David Sosa (ed.) Bad Words: Philosophical Perspectives on Slurs (Oxford: Oxford University Press, 2018). 256pp., $60 hb., 978 01 98758 655.
‘Slurs’ – understood here to be particular words designed by convention to derogate targeted individuals or groups – are a puzzling category of speech, which raise a variety of philosophical questions pertaining to their mechanics, meaning, use and moral/political effects. They constitute a particular sort of speech act – slurring words do something, namely, harm individuals or groups in particular ways. David Sosa’s collection, Bad Words, brings together leading voices in the philosophy of language in an effort to begin to solve some important puzzles: in particular, the question ‘How can a word be bad?’ (and consequently, ‘How can slurs be bad words?’).
The first chapter by Luvell Anderson, ‘Calling, Addressing, and Appropriation’, offers an account of the difference between Black and non-Black uses of ‘the N-word’, and specifically, how it can be the case that Black uses of the word can be non-derogatory in some instances. Dominant understandings of slurs, Anderson contends, are unable to account for the non-derogatory use, and why it is restricted to certain linguistic users (i.e., why it can only be non-derogatory when uttered by certain people). With the important caveat that acceptance of in-group uses of ‘the N-word’ is far from universal amongst Black people, it is nevertheless the case that there are members of the Black community who see the term as, in some contexts, an empowering expression of camaraderie, relatively autonomous from White misuse. After surveying three possible answers to this puzzle, and identifying shortcomings of each, Anderson draws on the concepts of speech communities and communities of practice to develop a distinction between calling and addressing, which he contends has the explanatory power to make sense of the specific illocutionary act undertaken by in-group members, and which allows for neutral or even endearing uses of the term.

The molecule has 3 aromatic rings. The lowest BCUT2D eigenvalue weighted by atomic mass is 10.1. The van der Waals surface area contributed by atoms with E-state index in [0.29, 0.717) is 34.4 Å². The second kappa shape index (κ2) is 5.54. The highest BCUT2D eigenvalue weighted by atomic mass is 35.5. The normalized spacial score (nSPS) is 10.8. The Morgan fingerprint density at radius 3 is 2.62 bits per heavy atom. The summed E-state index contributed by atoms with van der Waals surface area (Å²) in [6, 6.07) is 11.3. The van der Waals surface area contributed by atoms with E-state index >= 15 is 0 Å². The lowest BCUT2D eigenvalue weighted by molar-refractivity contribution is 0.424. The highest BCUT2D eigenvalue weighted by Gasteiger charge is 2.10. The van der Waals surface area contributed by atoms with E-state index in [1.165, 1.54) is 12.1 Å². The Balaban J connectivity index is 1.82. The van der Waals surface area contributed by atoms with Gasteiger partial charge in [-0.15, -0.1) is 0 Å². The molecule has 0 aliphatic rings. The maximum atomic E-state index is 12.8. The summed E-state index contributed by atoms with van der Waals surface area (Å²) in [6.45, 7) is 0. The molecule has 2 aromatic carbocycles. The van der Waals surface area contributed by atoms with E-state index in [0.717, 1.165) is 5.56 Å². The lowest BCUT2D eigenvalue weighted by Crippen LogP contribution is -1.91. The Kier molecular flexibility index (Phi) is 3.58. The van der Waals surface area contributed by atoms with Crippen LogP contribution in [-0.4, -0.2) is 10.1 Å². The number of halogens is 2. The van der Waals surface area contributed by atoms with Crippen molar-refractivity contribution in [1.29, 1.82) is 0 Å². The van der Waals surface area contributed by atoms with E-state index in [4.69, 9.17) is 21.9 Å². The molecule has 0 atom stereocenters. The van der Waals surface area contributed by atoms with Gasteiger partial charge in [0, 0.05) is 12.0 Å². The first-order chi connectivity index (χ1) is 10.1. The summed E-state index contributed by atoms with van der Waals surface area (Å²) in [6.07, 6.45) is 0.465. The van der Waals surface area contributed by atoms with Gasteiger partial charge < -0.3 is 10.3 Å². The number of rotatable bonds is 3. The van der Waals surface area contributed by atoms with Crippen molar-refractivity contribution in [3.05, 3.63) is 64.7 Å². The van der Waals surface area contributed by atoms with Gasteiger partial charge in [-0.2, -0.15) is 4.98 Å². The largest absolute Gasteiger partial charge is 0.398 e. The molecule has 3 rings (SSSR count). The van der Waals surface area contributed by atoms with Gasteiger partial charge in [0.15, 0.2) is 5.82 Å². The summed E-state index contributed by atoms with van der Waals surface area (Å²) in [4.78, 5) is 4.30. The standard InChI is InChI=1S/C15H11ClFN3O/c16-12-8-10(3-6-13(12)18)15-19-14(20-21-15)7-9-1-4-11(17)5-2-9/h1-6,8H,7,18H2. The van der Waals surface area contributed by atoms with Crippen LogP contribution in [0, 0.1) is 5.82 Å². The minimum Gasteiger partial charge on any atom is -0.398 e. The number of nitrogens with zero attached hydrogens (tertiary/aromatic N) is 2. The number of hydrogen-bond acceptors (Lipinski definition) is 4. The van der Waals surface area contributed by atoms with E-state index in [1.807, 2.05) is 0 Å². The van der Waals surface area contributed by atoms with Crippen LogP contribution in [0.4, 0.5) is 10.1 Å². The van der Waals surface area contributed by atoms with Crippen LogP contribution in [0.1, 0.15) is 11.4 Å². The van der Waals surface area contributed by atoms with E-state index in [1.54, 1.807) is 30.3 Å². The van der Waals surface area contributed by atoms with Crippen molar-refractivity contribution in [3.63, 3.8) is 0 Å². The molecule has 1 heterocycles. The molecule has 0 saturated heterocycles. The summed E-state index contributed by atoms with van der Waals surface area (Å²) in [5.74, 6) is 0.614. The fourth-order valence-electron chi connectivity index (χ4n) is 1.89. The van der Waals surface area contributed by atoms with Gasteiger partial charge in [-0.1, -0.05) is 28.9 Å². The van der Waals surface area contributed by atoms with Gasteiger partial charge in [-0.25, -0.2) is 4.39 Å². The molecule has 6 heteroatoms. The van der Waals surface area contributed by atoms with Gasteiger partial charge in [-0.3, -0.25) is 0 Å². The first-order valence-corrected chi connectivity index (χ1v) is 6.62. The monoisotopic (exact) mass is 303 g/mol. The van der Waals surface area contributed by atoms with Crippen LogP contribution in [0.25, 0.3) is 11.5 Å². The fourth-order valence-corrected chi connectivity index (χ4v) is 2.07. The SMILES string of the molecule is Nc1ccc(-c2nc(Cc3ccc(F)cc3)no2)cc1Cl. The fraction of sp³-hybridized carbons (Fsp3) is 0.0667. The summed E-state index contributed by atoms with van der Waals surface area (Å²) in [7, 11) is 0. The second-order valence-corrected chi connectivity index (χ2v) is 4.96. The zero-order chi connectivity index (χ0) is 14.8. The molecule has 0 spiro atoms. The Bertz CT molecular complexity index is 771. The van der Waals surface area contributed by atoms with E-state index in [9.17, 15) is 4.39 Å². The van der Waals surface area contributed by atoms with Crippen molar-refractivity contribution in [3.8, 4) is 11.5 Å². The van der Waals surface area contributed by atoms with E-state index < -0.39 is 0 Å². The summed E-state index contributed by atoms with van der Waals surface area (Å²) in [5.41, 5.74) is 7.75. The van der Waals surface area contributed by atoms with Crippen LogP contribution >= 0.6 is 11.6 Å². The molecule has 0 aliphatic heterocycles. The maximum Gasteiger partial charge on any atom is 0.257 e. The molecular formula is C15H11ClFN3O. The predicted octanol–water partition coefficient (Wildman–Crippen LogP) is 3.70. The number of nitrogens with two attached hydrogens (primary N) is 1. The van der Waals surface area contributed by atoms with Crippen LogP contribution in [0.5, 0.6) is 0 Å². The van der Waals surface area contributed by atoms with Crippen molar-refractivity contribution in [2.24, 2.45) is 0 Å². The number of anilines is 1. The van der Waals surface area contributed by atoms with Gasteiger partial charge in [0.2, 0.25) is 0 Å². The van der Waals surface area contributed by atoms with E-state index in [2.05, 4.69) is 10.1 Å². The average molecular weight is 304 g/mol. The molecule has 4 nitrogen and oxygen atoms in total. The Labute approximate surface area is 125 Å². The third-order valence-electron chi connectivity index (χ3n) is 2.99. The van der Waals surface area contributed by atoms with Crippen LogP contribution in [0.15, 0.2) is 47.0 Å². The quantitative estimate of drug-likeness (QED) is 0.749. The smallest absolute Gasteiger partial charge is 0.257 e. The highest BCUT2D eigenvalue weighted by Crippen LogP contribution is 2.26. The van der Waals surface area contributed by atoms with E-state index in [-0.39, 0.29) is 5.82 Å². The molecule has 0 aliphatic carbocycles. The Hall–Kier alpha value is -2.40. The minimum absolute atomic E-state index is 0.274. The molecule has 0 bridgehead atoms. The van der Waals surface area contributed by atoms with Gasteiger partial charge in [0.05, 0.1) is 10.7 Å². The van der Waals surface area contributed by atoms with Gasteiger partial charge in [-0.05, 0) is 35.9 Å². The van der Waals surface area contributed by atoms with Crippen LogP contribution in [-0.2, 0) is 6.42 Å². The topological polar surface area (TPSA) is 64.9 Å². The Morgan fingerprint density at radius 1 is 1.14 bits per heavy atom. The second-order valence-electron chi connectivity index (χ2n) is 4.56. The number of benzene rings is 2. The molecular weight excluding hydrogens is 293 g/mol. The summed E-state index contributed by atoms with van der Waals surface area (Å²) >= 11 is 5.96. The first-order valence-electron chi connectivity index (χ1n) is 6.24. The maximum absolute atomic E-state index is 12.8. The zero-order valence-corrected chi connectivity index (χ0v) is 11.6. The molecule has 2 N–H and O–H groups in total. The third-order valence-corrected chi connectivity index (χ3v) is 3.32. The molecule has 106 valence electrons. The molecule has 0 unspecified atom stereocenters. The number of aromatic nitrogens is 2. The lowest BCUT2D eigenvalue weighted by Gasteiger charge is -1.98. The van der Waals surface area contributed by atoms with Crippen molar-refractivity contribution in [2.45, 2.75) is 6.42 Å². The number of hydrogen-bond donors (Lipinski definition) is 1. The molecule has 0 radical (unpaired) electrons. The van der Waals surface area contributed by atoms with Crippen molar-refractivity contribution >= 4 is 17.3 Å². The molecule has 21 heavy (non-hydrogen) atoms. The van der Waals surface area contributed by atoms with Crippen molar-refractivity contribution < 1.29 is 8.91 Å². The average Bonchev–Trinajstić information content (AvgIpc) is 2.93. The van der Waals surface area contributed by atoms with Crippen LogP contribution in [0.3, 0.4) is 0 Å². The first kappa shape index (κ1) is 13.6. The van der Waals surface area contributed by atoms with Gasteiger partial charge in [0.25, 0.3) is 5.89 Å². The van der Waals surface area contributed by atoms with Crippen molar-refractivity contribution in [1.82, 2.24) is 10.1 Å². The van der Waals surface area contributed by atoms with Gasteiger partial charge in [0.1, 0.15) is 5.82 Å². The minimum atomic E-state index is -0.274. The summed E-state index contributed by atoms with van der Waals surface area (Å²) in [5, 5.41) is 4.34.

Though Anderson restricts his analysis to an explanation of only one slur (and the appropriate contexts for its non-derogatory use), his argument has the potential for broader application than this one particular case. For example, his theory might be adaptable to cover in-group uses of other slurs, including, perhaps, non-derogatory uses of ‘queer’, ‘butch’, ‘faggot’ or ‘dyke’ among members of the LGBTQ+ community. To address a fellow in-group member as a ‘dyke’ might carry the exact opposite valence as when an out-group member calls that same person a ‘dyke’, where the former has a potentially positive (but at least neutral) connotation and the latter likely has a negative one. Overall, Anderson makes a compelling case that one must have the proper standing to perform certain illocutionary acts (i.e., must be part of the relevant community of practice), which has additional potential applications not taken up here.
Elisabeth Camp, in her ‘Dual Act Analysis of Slurs’, contends that the use of a slur effectively performs two separate speech acts, which serve two distinct but coordinated communicative roles: a truth-conditional predication of group membership and an endorsement of a derogating perspective of that group. Against the assumption that the predication of group membership is the primary function of slurs, and the endorsement of the derogating perspective is merely supplementary or secondary, Camp argues that the degree of centrality of either is contextually variable. In other words, slurs involve two distinct speech acts, and the prevalence of either depends heavily on contextual facts – we should not assume that one (i.e., predication of group membership) is always primary.